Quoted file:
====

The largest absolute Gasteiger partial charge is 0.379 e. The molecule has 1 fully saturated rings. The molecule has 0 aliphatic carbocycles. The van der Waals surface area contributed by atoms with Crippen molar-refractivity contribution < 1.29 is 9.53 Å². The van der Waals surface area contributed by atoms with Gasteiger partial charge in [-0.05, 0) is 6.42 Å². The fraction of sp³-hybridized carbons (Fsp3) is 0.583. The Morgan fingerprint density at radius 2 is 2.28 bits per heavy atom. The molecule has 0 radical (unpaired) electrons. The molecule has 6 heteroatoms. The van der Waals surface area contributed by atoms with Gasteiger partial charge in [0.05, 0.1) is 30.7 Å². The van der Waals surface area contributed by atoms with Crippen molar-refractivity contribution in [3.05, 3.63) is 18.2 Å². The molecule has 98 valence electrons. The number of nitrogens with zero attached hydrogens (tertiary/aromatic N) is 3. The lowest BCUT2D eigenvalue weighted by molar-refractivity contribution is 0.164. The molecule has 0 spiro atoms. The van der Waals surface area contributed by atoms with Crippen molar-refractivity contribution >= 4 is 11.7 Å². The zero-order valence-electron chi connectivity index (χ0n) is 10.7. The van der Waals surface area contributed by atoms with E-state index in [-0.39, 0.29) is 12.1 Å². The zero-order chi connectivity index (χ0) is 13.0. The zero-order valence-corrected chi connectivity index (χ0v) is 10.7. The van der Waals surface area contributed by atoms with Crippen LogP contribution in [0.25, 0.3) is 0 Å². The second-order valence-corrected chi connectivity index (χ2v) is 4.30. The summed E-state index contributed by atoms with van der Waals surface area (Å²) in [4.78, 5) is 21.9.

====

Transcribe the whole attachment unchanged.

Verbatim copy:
The largest absolute Gasteiger partial charge is 0.379 e. The molecule has 1 fully saturated rings. The molecule has 0 aliphatic carbocycles. The van der Waals surface area contributed by atoms with Crippen molar-refractivity contribution < 1.29 is 9.53 Å². The van der Waals surface area contributed by atoms with Gasteiger partial charge in [-0.05, 0) is 6.42 Å². The fraction of sp³-hybridized carbons (Fsp3) is 0.583. The Morgan fingerprint density at radius 2 is 2.28 bits per heavy atom. The molecule has 0 radical (unpaired) electrons. The molecule has 6 heteroatoms. The van der Waals surface area contributed by atoms with Gasteiger partial charge in [0.05, 0.1) is 30.7 Å². The van der Waals surface area contributed by atoms with Crippen molar-refractivity contribution in [3.05, 3.63) is 18.2 Å². The molecule has 98 valence electrons. The number of nitrogens with zero attached hydrogens (tertiary/aromatic N) is 3. The lowest BCUT2D eigenvalue weighted by molar-refractivity contribution is 0.164. The molecule has 0 spiro atoms. The van der Waals surface area contributed by atoms with Crippen molar-refractivity contribution >= 4 is 11.7 Å². The zero-order valence-electron chi connectivity index (χ0n) is 10.7. The van der Waals surface area contributed by atoms with E-state index in [-0.39, 0.29) is 12.1 Å². The zero-order chi connectivity index (χ0) is 13.0. The zero-order valence-corrected chi connectivity index (χ0v) is 10.7. The van der Waals surface area contributed by atoms with Crippen LogP contribution in [0.25, 0.3) is 0 Å². The second-order valence-corrected chi connectivity index (χ2v) is 4.30. The summed E-state index contributed by atoms with van der Waals surface area (Å²) in [4.78, 5) is 21.9.